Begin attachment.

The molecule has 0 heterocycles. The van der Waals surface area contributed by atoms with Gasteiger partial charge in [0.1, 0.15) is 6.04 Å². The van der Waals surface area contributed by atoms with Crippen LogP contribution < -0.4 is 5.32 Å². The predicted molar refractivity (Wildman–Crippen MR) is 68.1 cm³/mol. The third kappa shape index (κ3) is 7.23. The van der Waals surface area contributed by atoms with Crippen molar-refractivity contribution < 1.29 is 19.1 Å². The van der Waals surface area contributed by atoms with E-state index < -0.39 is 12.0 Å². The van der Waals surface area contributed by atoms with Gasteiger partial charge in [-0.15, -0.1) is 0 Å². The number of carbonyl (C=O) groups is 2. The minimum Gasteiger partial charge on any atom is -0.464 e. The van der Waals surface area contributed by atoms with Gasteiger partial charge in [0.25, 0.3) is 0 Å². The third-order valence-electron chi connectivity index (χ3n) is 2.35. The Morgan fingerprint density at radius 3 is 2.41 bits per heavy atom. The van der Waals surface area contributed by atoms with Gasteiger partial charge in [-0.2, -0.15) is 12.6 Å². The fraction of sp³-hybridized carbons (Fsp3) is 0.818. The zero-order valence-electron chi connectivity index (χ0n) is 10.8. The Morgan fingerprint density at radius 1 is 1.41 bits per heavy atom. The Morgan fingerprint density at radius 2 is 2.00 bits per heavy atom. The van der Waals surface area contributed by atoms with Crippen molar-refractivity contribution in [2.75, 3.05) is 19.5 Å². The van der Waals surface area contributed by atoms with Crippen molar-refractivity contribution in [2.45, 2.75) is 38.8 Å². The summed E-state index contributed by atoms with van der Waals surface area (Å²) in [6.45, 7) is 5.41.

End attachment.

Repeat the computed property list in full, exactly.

The molecule has 0 heterocycles. The van der Waals surface area contributed by atoms with Gasteiger partial charge in [0.1, 0.15) is 6.04 Å². The van der Waals surface area contributed by atoms with Crippen LogP contribution < -0.4 is 5.32 Å². The predicted molar refractivity (Wildman–Crippen MR) is 68.1 cm³/mol. The third kappa shape index (κ3) is 7.23. The van der Waals surface area contributed by atoms with Crippen molar-refractivity contribution < 1.29 is 19.1 Å². The van der Waals surface area contributed by atoms with E-state index < -0.39 is 12.0 Å². The van der Waals surface area contributed by atoms with Gasteiger partial charge in [-0.15, -0.1) is 0 Å². The number of carbonyl (C=O) groups is 2. The minimum Gasteiger partial charge on any atom is -0.464 e. The van der Waals surface area contributed by atoms with Gasteiger partial charge in [0.25, 0.3) is 0 Å². The third-order valence-electron chi connectivity index (χ3n) is 2.35. The Morgan fingerprint density at radius 3 is 2.41 bits per heavy atom. The van der Waals surface area contributed by atoms with Gasteiger partial charge in [-0.2, -0.15) is 12.6 Å². The fraction of sp³-hybridized carbons (Fsp3) is 0.818. The zero-order valence-electron chi connectivity index (χ0n) is 10.8. The Morgan fingerprint density at radius 1 is 1.41 bits per heavy atom. The Morgan fingerprint density at radius 2 is 2.00 bits per heavy atom. The van der Waals surface area contributed by atoms with Crippen molar-refractivity contribution in [2.75, 3.05) is 19.5 Å². The van der Waals surface area contributed by atoms with Crippen molar-refractivity contribution in [2.45, 2.75) is 38.8 Å². The summed E-state index contributed by atoms with van der Waals surface area (Å²) in [6.45, 7) is 5.41.